EITC Gains, RAL Drains: The widespread use of the Earned Income Tax Credit throughout Ohio
February 23, 2007
The federal Earned Income Tax Credit (EITC) or Earned Income Credit (EIC) is a refundable tax credit available to some working individuals and families who earn less than $38,000. This credit currently does more to bring working families out of poverty than any other government program. An estimated four million families were lifted above the poverty level because of the EITC program in 2004. The EITC, which varies in value according to family size, marital status and income, can reach a maximum of $4,536 in the 2006 tax year.
In the 2004 tax season, more than 780,000 Ohio families received the EITC at an average credit of $1,729, which brought more than $1.3 billion in federal refunds to Ohio.1 Only seven other states receive more EITC dollars than Ohio, and Ohio accounts for approximately 3.6% of all the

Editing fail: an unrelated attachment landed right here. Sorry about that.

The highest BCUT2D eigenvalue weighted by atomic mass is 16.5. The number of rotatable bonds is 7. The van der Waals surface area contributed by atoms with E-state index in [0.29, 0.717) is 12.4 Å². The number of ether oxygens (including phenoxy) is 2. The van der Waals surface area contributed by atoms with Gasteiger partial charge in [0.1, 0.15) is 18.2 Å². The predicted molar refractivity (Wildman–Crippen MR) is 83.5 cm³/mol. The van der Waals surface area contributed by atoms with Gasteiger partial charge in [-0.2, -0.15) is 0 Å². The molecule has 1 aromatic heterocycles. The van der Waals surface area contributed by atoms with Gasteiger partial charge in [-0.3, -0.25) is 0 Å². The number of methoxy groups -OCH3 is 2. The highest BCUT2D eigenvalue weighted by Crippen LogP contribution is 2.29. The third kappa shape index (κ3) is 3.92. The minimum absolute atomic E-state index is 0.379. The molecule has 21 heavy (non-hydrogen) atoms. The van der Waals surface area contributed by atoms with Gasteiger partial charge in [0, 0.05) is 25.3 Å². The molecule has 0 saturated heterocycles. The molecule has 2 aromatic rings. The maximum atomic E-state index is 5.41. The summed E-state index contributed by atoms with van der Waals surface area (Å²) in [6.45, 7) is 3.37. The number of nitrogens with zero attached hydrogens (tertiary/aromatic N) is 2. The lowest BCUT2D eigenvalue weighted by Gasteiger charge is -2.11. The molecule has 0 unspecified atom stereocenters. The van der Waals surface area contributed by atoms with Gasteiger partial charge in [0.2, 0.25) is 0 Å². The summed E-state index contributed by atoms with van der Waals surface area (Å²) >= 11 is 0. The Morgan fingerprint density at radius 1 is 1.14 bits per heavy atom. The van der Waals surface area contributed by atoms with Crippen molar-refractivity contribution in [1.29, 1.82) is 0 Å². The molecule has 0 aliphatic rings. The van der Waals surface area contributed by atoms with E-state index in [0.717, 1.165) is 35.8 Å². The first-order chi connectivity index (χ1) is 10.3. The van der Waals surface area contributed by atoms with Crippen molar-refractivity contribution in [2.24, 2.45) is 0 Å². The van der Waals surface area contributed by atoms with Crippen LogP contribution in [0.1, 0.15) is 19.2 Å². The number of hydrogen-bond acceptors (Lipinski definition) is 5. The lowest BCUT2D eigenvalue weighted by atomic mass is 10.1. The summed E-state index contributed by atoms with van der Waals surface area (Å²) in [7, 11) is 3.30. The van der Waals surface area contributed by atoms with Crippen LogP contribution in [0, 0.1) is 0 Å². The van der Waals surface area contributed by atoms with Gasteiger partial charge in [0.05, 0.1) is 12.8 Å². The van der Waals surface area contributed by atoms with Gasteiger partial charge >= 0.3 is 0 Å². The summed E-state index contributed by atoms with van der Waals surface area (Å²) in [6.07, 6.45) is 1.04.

In this analysis, Policy Matters Ohio uses data from the IRS and the Brookings Institution to breakdown how the EITC helps working families in Ohio. This data is presented for each state legislative district in Ohio. As the charts indicate, the EITC brings millions of dollars into legislative districts across Ohio. However, roughly one-third of those receiving the EITC purchase a Refund Anticipation Loan (RAL). For EITC recipients who pay for tax preparation, more than 60 percent purchase RALs.
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